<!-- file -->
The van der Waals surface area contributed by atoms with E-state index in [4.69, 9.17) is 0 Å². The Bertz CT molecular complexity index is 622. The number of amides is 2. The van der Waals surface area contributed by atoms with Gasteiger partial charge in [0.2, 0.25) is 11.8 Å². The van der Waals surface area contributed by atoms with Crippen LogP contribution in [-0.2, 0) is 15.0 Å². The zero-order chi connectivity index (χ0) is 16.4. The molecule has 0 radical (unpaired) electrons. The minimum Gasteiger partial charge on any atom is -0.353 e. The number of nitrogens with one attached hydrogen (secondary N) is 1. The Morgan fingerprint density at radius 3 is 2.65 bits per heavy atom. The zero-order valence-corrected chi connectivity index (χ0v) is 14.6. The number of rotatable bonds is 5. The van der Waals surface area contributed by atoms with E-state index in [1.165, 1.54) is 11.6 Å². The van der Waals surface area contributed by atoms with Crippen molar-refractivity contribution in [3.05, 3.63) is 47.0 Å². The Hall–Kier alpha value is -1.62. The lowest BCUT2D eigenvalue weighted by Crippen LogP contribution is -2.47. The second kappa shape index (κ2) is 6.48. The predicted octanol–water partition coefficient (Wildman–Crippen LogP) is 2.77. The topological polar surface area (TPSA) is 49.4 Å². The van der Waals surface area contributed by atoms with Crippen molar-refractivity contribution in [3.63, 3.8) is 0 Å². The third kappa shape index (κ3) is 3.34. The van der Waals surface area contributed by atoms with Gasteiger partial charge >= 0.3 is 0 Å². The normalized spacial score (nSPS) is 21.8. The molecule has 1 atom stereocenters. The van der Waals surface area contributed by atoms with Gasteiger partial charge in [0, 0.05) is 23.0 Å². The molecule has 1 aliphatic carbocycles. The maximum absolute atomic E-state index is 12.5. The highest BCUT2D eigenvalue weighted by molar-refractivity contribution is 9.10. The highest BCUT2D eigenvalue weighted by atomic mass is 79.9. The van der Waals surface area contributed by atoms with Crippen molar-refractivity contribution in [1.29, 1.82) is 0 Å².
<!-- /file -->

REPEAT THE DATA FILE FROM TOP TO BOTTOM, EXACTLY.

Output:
The van der Waals surface area contributed by atoms with E-state index in [4.69, 9.17) is 0 Å². The Bertz CT molecular complexity index is 622. The number of amides is 2. The van der Waals surface area contributed by atoms with Gasteiger partial charge in [0.2, 0.25) is 11.8 Å². The van der Waals surface area contributed by atoms with Crippen LogP contribution in [-0.2, 0) is 15.0 Å². The zero-order chi connectivity index (χ0) is 16.4. The molecule has 0 radical (unpaired) electrons. The minimum Gasteiger partial charge on any atom is -0.353 e. The number of nitrogens with one attached hydrogen (secondary N) is 1. The Morgan fingerprint density at radius 3 is 2.65 bits per heavy atom. The zero-order valence-corrected chi connectivity index (χ0v) is 14.6. The number of rotatable bonds is 5. The van der Waals surface area contributed by atoms with E-state index in [1.165, 1.54) is 11.6 Å². The van der Waals surface area contributed by atoms with Crippen molar-refractivity contribution in [3.05, 3.63) is 47.0 Å². The Hall–Kier alpha value is -1.62. The lowest BCUT2D eigenvalue weighted by Crippen LogP contribution is -2.47. The second kappa shape index (κ2) is 6.48. The predicted octanol–water partition coefficient (Wildman–Crippen LogP) is 2.77. The topological polar surface area (TPSA) is 49.4 Å². The van der Waals surface area contributed by atoms with Crippen molar-refractivity contribution in [3.63, 3.8) is 0 Å². The third kappa shape index (κ3) is 3.34. The van der Waals surface area contributed by atoms with Gasteiger partial charge >= 0.3 is 0 Å². The normalized spacial score (nSPS) is 21.8. The molecule has 1 atom stereocenters. The van der Waals surface area contributed by atoms with Gasteiger partial charge in [0, 0.05) is 23.0 Å². The molecule has 1 aliphatic carbocycles. The maximum absolute atomic E-state index is 12.5. The highest BCUT2D eigenvalue weighted by molar-refractivity contribution is 9.10. The highest BCUT2D eigenvalue weighted by atomic mass is 79.9. The van der Waals surface area contributed by atoms with Crippen molar-refractivity contribution in [1.29, 1.82) is 0 Å².